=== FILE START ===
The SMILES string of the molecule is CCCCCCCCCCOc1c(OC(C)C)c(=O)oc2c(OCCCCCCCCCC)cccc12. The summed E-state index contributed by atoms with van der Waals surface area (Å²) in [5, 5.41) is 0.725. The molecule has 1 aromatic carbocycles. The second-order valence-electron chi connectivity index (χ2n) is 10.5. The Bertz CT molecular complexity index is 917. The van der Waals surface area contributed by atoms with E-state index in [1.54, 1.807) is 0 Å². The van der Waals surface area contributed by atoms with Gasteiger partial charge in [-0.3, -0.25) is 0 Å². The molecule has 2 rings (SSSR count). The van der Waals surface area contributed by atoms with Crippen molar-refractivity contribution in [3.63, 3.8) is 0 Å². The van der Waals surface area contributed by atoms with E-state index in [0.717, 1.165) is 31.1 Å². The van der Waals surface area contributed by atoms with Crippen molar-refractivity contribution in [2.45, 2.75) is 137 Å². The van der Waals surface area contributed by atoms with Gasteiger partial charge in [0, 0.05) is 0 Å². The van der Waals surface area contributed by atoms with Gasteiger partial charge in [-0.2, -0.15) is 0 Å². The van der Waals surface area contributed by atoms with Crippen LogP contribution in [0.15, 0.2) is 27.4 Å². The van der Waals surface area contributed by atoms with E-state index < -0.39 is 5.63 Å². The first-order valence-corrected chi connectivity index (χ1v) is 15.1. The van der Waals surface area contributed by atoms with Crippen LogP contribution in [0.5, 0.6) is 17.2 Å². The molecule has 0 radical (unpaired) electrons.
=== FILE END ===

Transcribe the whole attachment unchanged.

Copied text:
The SMILES string of the molecule is CCCCCCCCCCOc1c(OC(C)C)c(=O)oc2c(OCCCCCCCCCC)cccc12. The summed E-state index contributed by atoms with van der Waals surface area (Å²) in [5, 5.41) is 0.725. The molecule has 1 aromatic carbocycles. The second-order valence-electron chi connectivity index (χ2n) is 10.5. The Bertz CT molecular complexity index is 917. The van der Waals surface area contributed by atoms with E-state index in [1.54, 1.807) is 0 Å². The van der Waals surface area contributed by atoms with Gasteiger partial charge in [-0.3, -0.25) is 0 Å². The molecule has 2 rings (SSSR count). The van der Waals surface area contributed by atoms with Crippen molar-refractivity contribution in [3.63, 3.8) is 0 Å². The van der Waals surface area contributed by atoms with E-state index in [0.717, 1.165) is 31.1 Å². The van der Waals surface area contributed by atoms with Crippen molar-refractivity contribution in [2.45, 2.75) is 137 Å². The van der Waals surface area contributed by atoms with Gasteiger partial charge in [0, 0.05) is 0 Å². The van der Waals surface area contributed by atoms with Gasteiger partial charge in [-0.2, -0.15) is 0 Å². The van der Waals surface area contributed by atoms with Crippen LogP contribution in [0.15, 0.2) is 27.4 Å². The van der Waals surface area contributed by atoms with E-state index < -0.39 is 5.63 Å². The first-order valence-corrected chi connectivity index (χ1v) is 15.1. The van der Waals surface area contributed by atoms with Crippen LogP contribution in [0.5, 0.6) is 17.2 Å². The molecule has 0 radical (unpaired) electrons.